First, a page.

Reply To: God knows where all the particles are!


Dear Bob,

I completely agree with the advice you give via the Wigner anecdote. If you want to understand a theory, start with the minimal examples. However, my impression is that Bohmians have given up on getting any physical sense out of few-particle examples.

I spent a good part of last summer on an exchange with Shelly Goldstein on a simple detector problem: Take two detectors of the kind you describe and ask for the correlations between the passage of a projectile’s Bohmian path near one of them with that particular detector firing. I had a bet going on this with Nicolas Gisin, so I was looking for an informed answer. Shelly was only happy to look at the case where the projectile’s wave function has two terms which have disjoint suports for all times up to ionization (a case which plays a prominent role in the BM theory of measurement), but I could not bring any one to even look at the generic case of a projectile with wave function spanning both detectors. In the end (after about 50 printed pages) I was told by both Shelly and Detlef Dürr that mathematical rigor is overrated, but didn’t get close to an answer.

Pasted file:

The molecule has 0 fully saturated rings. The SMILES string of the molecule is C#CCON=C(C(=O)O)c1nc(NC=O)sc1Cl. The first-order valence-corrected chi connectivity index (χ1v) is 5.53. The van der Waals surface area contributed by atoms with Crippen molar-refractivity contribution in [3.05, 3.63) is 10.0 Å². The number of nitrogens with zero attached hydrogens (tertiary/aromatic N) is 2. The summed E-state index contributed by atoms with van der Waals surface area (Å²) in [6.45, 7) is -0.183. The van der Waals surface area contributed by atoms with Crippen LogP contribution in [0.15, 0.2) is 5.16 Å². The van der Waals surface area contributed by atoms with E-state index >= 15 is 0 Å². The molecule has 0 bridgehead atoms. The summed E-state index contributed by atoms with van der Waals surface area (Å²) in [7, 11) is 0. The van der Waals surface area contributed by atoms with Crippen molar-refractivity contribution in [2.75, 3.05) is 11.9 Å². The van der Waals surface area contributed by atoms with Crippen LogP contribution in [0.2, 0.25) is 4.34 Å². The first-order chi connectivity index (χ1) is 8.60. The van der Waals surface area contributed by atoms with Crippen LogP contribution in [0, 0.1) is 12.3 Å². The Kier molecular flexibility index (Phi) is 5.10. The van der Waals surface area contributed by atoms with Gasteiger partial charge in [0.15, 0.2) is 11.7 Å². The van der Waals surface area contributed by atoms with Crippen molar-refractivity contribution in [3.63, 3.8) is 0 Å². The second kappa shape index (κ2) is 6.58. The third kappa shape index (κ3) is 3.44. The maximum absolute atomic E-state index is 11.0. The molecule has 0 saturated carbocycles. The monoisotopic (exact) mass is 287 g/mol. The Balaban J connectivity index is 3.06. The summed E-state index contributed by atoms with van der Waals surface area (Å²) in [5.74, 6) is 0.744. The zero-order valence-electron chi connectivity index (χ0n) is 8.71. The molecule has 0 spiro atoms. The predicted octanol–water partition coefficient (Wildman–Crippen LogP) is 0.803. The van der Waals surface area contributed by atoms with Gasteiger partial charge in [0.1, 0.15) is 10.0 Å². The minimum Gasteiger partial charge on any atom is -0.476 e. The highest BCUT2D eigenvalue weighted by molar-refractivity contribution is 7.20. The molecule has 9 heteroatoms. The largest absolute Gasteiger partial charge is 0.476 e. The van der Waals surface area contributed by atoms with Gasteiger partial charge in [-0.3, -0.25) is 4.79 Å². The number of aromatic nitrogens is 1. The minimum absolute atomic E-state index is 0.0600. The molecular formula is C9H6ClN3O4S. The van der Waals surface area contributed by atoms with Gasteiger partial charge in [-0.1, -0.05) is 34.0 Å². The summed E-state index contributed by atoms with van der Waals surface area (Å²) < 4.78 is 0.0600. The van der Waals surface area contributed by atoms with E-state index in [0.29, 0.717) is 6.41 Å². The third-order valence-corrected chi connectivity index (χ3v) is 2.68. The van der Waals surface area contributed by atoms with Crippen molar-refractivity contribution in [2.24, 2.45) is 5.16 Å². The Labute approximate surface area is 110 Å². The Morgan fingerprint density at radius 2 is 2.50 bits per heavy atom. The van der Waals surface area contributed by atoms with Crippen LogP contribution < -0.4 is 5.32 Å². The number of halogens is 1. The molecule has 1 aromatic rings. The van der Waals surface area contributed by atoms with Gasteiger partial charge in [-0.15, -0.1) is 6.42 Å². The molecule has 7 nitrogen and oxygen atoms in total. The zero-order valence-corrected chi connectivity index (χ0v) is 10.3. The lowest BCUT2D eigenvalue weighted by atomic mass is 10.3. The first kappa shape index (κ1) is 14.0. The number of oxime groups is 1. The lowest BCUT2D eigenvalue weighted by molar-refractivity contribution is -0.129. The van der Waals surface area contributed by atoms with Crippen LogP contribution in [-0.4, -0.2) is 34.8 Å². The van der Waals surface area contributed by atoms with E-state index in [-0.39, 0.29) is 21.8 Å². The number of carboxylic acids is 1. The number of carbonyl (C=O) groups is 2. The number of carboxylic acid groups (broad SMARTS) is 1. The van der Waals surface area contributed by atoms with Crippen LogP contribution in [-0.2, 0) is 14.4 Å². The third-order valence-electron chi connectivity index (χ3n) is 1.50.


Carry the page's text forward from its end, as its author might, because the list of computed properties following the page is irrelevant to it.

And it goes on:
It also seems (from a pamphlet written as a BSc thesis) that Bohmian students are discouraged from looking at few-particle examples. Instead they should look at Bohmian measurement theory where the supposed empirical equivalence with QM resides. But for those many-particle systems control is very poor, and you have to rely on assuming that all is as expected (wave function splits into branches with disjoint support, so the relative wave functions actually satisfy Schrödinger eqs., and no further interaction (like some reading the results) destroys that property, etc). Of course, two solutions of the non-relativistic Schrödinger eq. never have disjoint supports, and you would need some estimate on the transitions of trajectories between the branches. These will not be trivial, because BM dynamics is chaotic and fast around zeros of the wave function (so very likely in the region between branches). But all this is just ignored.

Anyway, your point was the few-particle part, and I wish you good luck for getting any sensible answer.

Best, Reinhard

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